Canal de Isabel II

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Canal de Isabel II (CYII) is the company that manages the water supplies for Madrid, Spain. It is owned by the Autonomous Community of Madrid.

The Y in the abbreviation is from the old spelling Ysabel for the name of the queen during whose reign a modern water supply was provided for Madrid. A canal was constructed to provide water from the catchment of the river Lozoya.

The construction of the canal as photographed in about 1856 by Charles Clifford.

The Canal in the Community of Madrid[edit]

The Community of Madrid has a population of about 6.5 million people. To manage the necessary water resources, the Community operates, via Canal de Isabel II Gestión S.A., 14 dams; 75 underground water intakes; 13 drinking water treatment plants; 29 major and 285 minor regulating reservoirs; 17,163 kilometers of adduction and distribution network; 159 drinking water pumping stations and 125 sewage pumping stations; 11,148 kilometers of sewage network; 63 storm tanks; 751 kilometers of main sewers and outfalls; 156 wastewater treatment plants; and 347 kilometers network of reclaimed water.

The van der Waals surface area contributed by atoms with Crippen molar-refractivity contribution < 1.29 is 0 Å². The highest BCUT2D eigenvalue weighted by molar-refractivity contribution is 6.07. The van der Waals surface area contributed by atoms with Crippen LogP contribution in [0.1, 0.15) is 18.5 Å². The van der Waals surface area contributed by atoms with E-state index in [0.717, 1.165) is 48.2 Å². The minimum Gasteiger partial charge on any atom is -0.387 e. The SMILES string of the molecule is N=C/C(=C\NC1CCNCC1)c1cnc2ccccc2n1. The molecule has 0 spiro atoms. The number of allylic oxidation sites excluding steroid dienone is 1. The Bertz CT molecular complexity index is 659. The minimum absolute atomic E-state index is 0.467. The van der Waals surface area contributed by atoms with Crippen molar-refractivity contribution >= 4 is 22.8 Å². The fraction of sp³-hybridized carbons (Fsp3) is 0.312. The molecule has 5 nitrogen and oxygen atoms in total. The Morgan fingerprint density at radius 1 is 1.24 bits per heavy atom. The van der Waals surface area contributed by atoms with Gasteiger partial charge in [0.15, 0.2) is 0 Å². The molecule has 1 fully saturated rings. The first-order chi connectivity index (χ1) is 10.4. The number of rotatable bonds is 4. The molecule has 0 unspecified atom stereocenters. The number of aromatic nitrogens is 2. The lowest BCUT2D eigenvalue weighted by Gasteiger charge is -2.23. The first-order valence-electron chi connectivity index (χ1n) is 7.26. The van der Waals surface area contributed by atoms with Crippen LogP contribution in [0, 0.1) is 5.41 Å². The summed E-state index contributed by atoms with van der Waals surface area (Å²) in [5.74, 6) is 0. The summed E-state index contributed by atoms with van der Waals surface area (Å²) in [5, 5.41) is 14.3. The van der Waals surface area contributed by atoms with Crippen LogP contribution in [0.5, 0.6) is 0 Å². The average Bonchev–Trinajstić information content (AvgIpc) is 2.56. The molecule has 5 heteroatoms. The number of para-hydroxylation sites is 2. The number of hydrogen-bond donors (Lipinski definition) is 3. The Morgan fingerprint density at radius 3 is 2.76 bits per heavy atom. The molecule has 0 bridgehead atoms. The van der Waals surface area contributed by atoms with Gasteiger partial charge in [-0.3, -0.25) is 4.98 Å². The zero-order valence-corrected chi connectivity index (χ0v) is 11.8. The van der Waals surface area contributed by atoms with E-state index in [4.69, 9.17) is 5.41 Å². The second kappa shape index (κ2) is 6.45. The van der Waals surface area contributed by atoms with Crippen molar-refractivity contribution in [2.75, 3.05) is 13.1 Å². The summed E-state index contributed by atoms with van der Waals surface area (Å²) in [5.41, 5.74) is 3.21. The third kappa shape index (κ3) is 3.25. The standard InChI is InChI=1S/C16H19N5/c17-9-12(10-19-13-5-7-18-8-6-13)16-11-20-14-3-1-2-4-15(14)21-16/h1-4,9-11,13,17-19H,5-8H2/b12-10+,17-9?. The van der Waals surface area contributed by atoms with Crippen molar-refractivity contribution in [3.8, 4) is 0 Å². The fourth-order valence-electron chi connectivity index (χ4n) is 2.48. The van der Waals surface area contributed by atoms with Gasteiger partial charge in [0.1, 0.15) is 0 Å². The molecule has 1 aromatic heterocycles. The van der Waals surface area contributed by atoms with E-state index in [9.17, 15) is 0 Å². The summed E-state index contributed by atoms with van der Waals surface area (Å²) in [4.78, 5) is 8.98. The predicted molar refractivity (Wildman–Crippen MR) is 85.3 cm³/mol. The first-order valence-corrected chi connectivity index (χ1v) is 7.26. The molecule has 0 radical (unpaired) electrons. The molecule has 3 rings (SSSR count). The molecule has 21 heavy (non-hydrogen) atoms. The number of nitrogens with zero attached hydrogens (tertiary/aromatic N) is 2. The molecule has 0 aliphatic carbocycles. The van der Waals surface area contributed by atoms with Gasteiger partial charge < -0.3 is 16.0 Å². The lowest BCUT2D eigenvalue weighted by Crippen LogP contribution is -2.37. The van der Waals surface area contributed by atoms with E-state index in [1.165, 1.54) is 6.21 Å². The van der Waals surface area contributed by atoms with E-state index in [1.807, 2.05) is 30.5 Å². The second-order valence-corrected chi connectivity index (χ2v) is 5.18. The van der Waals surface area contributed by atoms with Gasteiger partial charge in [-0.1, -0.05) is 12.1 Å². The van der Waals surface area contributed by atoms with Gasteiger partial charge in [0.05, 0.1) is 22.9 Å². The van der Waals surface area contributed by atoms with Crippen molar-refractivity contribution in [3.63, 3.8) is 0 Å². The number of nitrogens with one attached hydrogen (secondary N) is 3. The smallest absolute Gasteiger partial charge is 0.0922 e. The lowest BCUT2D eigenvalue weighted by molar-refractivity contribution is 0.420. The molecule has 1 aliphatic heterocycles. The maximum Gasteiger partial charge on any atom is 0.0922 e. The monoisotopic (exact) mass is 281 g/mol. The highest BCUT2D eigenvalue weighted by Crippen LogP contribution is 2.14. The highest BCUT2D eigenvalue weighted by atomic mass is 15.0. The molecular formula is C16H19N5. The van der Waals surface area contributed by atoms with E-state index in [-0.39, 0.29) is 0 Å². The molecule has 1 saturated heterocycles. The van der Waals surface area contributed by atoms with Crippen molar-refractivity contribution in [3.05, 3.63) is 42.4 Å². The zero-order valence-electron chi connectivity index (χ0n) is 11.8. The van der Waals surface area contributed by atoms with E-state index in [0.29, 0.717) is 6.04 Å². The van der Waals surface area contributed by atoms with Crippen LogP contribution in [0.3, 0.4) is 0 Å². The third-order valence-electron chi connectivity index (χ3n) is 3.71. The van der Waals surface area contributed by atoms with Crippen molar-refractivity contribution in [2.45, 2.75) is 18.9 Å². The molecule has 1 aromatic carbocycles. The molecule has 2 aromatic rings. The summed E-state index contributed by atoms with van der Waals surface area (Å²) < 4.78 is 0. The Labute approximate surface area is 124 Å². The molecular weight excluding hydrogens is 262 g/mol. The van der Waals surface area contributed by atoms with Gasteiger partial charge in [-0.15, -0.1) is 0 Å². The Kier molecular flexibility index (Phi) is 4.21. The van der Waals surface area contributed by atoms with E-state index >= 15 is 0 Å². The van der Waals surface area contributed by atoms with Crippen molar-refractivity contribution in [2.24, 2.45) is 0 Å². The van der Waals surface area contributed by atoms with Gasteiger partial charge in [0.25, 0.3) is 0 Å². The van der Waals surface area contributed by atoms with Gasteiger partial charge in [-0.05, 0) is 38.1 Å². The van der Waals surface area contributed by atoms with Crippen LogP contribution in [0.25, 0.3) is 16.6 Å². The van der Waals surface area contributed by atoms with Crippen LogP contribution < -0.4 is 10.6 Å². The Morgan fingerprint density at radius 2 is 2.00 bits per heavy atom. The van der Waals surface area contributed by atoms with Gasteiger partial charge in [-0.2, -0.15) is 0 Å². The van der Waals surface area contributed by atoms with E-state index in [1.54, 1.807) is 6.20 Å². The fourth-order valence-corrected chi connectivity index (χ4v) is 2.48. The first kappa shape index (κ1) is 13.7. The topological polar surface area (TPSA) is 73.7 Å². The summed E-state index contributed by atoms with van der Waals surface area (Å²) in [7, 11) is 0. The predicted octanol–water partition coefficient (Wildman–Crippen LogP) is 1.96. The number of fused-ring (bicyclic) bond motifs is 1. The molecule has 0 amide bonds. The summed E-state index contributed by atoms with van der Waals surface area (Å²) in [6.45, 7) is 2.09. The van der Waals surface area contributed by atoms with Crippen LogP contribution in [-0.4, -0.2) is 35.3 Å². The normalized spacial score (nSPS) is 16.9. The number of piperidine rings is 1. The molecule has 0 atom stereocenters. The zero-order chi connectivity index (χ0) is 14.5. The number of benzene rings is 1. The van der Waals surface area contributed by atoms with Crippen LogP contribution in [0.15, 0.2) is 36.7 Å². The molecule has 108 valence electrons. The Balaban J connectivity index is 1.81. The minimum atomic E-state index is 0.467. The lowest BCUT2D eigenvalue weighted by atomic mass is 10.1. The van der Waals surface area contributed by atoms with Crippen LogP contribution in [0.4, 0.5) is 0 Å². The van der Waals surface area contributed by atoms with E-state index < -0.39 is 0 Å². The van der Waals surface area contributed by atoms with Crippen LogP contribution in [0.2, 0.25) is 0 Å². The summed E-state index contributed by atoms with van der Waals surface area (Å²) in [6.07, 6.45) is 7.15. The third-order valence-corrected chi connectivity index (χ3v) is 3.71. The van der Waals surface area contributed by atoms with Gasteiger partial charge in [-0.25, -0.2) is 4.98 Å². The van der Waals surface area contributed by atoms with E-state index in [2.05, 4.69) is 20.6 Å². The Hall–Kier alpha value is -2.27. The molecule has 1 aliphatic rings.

The Canal in Latin America[edit]

In the 21st century the Canal expanded its operations to Latin America, where its acquisitions included a Brazilian water company called Emissao.[1][2]


See also[edit]

External links[edit]